Before Google Reader is executed on July 1, Digg will launch its own RSS reader—in beta form, mind you—this June. The revived social news platform announced its intentions to offer an alternative back in March, almost immediately following Google's announcement that Reader would be shut down. And it's great to hear the company's hard work will turn out a working product before July.

When Digg said it was building a replacement, the company opened itself up to suggestions for what features were most important to users and developers. According to an informal survey posted to Digg's blog on Tuesday, some interesting results have turned up. It seems that even though Reader was a free service, 40 percent of people said they'd happily pay for a solid replacement, highlighting just how beloved Google's outgoing RSS reader service is.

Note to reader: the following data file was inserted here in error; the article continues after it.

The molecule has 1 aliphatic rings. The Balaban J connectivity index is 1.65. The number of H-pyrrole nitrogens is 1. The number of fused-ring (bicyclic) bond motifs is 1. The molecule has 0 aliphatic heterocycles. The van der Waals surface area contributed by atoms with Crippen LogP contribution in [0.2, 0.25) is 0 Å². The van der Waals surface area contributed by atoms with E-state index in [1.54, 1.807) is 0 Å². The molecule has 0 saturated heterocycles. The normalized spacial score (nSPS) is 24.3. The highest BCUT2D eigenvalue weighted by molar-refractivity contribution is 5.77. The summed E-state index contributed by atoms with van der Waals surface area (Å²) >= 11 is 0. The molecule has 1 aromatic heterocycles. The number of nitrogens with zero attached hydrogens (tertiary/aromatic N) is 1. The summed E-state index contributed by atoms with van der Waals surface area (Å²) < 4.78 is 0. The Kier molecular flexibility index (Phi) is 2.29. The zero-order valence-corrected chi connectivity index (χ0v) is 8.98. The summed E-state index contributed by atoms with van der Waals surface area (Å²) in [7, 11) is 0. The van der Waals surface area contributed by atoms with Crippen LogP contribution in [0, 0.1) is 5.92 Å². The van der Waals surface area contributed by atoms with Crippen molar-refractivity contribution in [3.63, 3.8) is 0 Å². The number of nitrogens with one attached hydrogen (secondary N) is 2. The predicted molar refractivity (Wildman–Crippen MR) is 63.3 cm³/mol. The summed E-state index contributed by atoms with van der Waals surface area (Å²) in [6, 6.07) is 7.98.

Other results from the survey found which services people like to use most for sharing—email is still king, followed closely by Facebook and Twitter—and what type of "Read Later" services are most popular. Surprisingly, many respondents said they don't use a read later service at all (Pocket was the most popular) so perhaps Digg will add a home-bred functionality to its own platform.

With Reader's final closure date almost here, the many alternatives are sounding better every day. But Digg's option could wind up being the winner. The company managed to scrape itself back from obscurity and redesigned a pretty solid new website, so it seems the upcoming RSS service is in good hands.